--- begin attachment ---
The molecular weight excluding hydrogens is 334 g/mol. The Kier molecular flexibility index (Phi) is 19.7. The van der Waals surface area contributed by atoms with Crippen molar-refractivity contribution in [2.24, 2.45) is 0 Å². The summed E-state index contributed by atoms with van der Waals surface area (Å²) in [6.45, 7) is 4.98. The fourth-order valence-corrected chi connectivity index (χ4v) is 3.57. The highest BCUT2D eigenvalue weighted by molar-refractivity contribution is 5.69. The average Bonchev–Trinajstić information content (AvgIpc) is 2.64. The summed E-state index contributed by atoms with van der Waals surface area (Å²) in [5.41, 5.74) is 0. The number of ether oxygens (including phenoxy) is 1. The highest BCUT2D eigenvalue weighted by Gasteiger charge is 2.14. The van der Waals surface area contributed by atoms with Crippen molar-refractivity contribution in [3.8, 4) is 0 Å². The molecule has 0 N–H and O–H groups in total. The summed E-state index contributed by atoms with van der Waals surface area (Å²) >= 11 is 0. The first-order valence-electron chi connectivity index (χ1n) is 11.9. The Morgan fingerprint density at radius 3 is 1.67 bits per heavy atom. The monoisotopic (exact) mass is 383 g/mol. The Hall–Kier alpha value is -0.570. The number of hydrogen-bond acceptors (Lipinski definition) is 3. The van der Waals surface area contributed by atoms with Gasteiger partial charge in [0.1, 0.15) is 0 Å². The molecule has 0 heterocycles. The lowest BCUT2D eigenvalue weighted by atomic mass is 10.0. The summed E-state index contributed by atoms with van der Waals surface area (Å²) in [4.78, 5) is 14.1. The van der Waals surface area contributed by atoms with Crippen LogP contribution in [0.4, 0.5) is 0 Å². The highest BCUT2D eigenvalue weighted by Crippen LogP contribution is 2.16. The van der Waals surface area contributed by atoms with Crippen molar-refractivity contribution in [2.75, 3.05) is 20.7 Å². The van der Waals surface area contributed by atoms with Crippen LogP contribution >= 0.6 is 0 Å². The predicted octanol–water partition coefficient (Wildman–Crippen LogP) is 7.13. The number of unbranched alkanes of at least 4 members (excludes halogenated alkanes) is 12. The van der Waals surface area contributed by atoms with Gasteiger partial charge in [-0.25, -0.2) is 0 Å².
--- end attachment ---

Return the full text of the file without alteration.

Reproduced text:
The molecular weight excluding hydrogens is 334 g/mol. The Kier molecular flexibility index (Phi) is 19.7. The van der Waals surface area contributed by atoms with Crippen molar-refractivity contribution in [2.24, 2.45) is 0 Å². The summed E-state index contributed by atoms with van der Waals surface area (Å²) in [6.45, 7) is 4.98. The fourth-order valence-corrected chi connectivity index (χ4v) is 3.57. The highest BCUT2D eigenvalue weighted by molar-refractivity contribution is 5.69. The average Bonchev–Trinajstić information content (AvgIpc) is 2.64. The summed E-state index contributed by atoms with van der Waals surface area (Å²) in [5.41, 5.74) is 0. The number of ether oxygens (including phenoxy) is 1. The highest BCUT2D eigenvalue weighted by Gasteiger charge is 2.14. The van der Waals surface area contributed by atoms with Crippen molar-refractivity contribution in [3.8, 4) is 0 Å². The molecule has 0 N–H and O–H groups in total. The summed E-state index contributed by atoms with van der Waals surface area (Å²) >= 11 is 0. The first-order valence-electron chi connectivity index (χ1n) is 11.9. The Morgan fingerprint density at radius 3 is 1.67 bits per heavy atom. The monoisotopic (exact) mass is 383 g/mol. The Hall–Kier alpha value is -0.570. The number of hydrogen-bond acceptors (Lipinski definition) is 3. The van der Waals surface area contributed by atoms with Gasteiger partial charge in [0.1, 0.15) is 0 Å². The molecule has 0 heterocycles. The lowest BCUT2D eigenvalue weighted by atomic mass is 10.0. The summed E-state index contributed by atoms with van der Waals surface area (Å²) in [4.78, 5) is 14.1. The van der Waals surface area contributed by atoms with Crippen LogP contribution in [0.4, 0.5) is 0 Å². The highest BCUT2D eigenvalue weighted by Crippen LogP contribution is 2.16. The van der Waals surface area contributed by atoms with Crippen molar-refractivity contribution in [2.75, 3.05) is 20.7 Å². The van der Waals surface area contributed by atoms with Crippen LogP contribution >= 0.6 is 0 Å². The predicted octanol–water partition coefficient (Wildman–Crippen LogP) is 7.13. The number of unbranched alkanes of at least 4 members (excludes halogenated alkanes) is 12. The van der Waals surface area contributed by atoms with Gasteiger partial charge in [-0.25, -0.2) is 0 Å².